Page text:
a novella by Vivienne Blake
“Do your little bit of good where you are;
it’s those little bits of good put together that overwhelm the world.”
- Bishop Desmond Tutu
Anne gazed round her tiny sitting room. Every surface was covered with doilies and knick-knacks. Plaster piskies rubbed shoulders with posies of artificial flowers in china bowls, brass elephants and faded snaps of long-ago holidays.
I’m bored. I can’t see to crochet properly. I’ve read my large print books and there’s nothing on TV but property programmes, cooking or flogging your bits and pieces for vast prices. Right, this won’t get the baby washed.
She struggled to her feet. However did that happen? I’m 16 inside. It just doesn’t seem possible that I’m 76 next month. Three steps and she reached the lobby, took her coat and jammed an old-fashioned beret on her head. Neat in all things, from her immaculate chignon to her sensible shoes, her lined face showed her inner peace and contentment.
‘Hello dear.’ she greeted the secretary from the office below the flat. ‘Isn’t it a lovely day. Shame you’ve got to work.’
‘Good afternoon Miss Bunting, yes it’s good to see the sun.’ Maggie watched the fragile old lady struggle down the stairs, spinsterish skirt flapping around her stick-like calves, head jutting forward as though straining to hear and see. ‘Poor old thing’ thought Maggie. ‘What a shame you have to live all on your own at the top of this grotty building. Where are your friends? Where is your family?’ Maggie went back into her office, sighed and sat down at her computer.
Anne limped down the terrace of once-glorious run-down Georgian houses now converted to offices, empty at night but for her little flat at the top of number 22. I don’t suppose they’ll be here much longer’ she mused. They must be worth a fortune as a development site on the ring road. Oh well, I suppose I’ve been lucky to live here all these years, even if all my friends have long moved away. It’s so convenient for Tesco’s, and I’ve only to hop on a bus to go into town. Hop! It’s donkey’s years since I did any hopping!
Finding herself at the entrance to the underpass, she gritted her teeth, grabbed the grimy handrail and stepped into the echoing tunnel. Anne took a deep breath and hauled herself up the ramp by the rail on the far side, wincing as the worn-out hip joint told her it didn’t like this kind of exercise.
Tesco’s brightly lit windows beckoned and she entered the frantic world of two for one and ten pence off, wonky-wheeled trolleys laden with junk food cannoning off obstructions. Oh dear. Must I really go in there? But I must have some milk and something for supper. Harissa. What on earth is that? A uniformed girl heard her muttered question.
’It’s a sort of spicy thingy that you add to couscous or other Mediterranean dishes. Very nice if you like that sort of thing.’
‘I’ll take your word for it, dear. I’m too used to my food being plain and simple.’
‘How about a nice pizza? They’re on special this week, look.’
‘No thank you dear. I think I’ll have a fillet of plaice.’
‘Down at the end of the next aisle then. Enjoy your meal.’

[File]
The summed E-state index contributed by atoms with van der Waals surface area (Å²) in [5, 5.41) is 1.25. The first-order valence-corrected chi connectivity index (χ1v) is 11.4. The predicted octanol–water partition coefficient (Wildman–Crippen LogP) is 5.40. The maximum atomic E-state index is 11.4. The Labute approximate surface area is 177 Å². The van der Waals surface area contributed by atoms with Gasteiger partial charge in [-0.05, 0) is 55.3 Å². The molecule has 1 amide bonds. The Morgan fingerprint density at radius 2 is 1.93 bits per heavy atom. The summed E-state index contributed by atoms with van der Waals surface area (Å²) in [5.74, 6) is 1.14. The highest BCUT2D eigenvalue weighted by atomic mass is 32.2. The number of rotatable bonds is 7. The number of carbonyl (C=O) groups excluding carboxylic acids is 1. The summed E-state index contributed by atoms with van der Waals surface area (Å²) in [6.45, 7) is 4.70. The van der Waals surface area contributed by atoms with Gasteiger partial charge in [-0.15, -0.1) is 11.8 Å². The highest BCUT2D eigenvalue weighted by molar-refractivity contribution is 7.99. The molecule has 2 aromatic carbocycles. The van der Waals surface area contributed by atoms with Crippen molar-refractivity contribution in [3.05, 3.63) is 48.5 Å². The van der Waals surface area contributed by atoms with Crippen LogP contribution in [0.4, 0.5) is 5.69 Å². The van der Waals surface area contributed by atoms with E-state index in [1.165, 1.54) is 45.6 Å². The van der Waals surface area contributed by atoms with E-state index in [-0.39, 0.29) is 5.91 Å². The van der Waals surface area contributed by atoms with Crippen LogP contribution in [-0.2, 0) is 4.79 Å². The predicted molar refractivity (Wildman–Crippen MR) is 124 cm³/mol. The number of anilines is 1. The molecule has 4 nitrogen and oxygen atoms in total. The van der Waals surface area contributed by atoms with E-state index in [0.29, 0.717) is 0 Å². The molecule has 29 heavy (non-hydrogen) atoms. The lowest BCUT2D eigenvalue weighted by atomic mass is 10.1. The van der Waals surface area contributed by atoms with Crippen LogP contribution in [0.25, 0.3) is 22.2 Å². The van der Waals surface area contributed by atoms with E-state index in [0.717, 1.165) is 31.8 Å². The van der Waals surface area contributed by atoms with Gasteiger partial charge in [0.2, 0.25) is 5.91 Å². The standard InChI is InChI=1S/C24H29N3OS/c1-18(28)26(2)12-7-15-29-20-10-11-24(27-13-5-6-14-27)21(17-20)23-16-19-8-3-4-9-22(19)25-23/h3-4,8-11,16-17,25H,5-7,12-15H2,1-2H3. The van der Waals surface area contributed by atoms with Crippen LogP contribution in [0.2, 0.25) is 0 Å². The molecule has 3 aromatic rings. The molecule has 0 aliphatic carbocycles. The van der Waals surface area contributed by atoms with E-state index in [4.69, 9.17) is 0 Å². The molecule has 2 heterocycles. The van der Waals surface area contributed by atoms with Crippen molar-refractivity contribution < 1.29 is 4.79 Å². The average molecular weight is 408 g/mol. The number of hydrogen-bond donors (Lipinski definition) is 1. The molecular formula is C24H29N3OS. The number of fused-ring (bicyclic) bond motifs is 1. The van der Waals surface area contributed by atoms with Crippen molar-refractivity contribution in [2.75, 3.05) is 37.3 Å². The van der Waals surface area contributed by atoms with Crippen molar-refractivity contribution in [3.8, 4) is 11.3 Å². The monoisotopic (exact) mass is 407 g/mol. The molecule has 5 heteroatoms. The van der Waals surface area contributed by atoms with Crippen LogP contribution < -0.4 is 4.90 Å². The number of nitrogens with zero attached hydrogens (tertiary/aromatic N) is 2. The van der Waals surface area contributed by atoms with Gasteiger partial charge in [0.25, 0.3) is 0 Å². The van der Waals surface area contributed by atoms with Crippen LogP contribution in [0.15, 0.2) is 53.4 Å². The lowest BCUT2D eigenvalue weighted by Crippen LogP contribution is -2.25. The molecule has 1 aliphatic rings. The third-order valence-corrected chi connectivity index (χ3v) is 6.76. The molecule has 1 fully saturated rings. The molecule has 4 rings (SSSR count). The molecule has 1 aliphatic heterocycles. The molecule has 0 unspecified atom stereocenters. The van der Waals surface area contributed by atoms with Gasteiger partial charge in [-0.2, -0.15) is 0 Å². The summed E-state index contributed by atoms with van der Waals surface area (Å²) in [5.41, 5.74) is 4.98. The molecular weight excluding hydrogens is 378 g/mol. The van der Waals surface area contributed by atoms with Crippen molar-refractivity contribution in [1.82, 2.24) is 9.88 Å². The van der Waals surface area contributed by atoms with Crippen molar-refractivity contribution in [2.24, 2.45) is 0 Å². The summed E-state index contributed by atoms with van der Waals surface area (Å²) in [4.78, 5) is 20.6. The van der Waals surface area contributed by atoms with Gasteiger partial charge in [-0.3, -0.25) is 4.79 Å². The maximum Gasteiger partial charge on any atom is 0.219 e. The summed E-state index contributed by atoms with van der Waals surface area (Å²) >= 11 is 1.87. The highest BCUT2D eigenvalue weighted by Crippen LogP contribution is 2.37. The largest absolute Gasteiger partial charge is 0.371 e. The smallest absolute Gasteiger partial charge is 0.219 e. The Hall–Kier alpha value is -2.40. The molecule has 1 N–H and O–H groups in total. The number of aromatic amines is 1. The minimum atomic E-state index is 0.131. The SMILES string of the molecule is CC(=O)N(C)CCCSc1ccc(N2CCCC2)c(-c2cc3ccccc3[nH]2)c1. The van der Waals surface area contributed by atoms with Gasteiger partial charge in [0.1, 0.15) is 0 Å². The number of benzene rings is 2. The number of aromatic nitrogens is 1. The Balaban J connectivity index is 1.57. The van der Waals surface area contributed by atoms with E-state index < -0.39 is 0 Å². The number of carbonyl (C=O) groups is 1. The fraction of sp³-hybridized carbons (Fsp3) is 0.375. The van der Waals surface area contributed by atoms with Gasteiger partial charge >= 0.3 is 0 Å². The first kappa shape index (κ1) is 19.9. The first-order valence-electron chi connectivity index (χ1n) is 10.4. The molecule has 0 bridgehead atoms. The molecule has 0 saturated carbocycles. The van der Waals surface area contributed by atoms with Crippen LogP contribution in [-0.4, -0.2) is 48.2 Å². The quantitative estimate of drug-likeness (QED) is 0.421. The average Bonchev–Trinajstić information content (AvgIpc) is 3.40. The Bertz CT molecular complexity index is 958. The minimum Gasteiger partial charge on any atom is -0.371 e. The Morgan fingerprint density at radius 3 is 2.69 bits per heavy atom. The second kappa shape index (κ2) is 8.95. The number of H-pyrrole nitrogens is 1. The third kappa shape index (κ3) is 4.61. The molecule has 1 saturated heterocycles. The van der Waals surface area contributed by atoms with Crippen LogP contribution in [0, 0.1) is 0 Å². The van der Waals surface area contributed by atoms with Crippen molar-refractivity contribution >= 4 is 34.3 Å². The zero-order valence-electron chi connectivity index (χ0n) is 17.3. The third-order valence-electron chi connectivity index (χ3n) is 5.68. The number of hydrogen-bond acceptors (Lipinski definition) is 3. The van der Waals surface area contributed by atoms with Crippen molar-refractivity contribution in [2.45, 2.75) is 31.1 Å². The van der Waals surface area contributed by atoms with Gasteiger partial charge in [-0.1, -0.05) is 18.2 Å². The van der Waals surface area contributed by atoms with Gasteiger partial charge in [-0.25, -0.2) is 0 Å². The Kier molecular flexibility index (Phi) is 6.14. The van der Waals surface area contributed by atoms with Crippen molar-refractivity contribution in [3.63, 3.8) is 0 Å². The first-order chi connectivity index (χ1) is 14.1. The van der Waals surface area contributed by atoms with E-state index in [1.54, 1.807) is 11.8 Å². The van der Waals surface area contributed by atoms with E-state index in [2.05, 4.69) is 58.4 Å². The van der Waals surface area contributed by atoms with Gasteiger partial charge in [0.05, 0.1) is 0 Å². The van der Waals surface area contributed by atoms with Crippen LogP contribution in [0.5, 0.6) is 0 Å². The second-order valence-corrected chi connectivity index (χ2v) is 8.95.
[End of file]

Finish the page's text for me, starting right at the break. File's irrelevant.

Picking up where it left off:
What a helpful girl. I wouldn’t like her job – on your feet all day and grumpy customers having a go at you. Not for me. Come to think of it, I’m jolly glad I don’t have to work nowadays; it was always so boring, though I miss the other girls in the office. But it’s different now – computers and things. I liked it when the electric typewriters came in, much less tiring, and that wonderful correcting ribbon thing made a big difference. No more carbon all over your hands rubbing out mistakes through several flimsies. Photocopiers, too – that was a great improvement. But I draw the line at computers. Never was much good at technical things, and my first go on a – what d’you call it? - word processor put the fear of God into me. I touched something and the whole page disappeared. Then, I couldn’t change the page when it got to the end and all the words went off down the bottom of the screen. Not for me thank you. I was jolly glad when they suggested I retired, even though the pension wasn’t much. Considering the low rent I pay, I don’t do so badly. Enough to get by on so long as I don’t go mad in here.
Anne looked around, a little dazed when she realised how long she had been standing still, staring at a display of exotic fruit. She made her way cautiously to the express checkout. The queue moved rapidly as the girl at the till scanned a strange assortment of products. Whoops, that one’s got more than ten. I bet she sends him packing. But the handsome, harassed father of an angelic small boy managed an ingratiating smile and was waved on. It must be wonderful to be young and good looking. Then it was Anne’s turn. ‘Hello dear, nice to see you again. How’s the bad back? I hope they’re not working you too hard.’ The checkout girl smiled. It wasn’t often that customers even noticed that staff were human, so intent were they on getting through as fast as possible.
She recognised the frugal purchases of someone living alone.
‘I’m fine Madam. That looks a lovely bit of fish. Enjoy your supper.’
These friendly exchanges were important to Anne and also to the checkout girl. Each in their way needing the boost of human contact in otherwise lonely lives.
Finding herself in the concourse, Anne stopped. I still haven’t anything interesting to do tonight and I can’t stay here waffling. She caught a glimpse of the “thumbs up” board announcing the lottery kiosk. That’s what I’ll do. I’ll get a ticket. Go on, be a devil. Fishing a pound coin out of her purse, she approached the grim-looking man at the counter. ‘What do I have to do to enter the lottery?’ she asked. The man sighed and mumbled something inaudible. ‘Sorry young man, you’ll have to speak up. I’m getting a bit deaf.’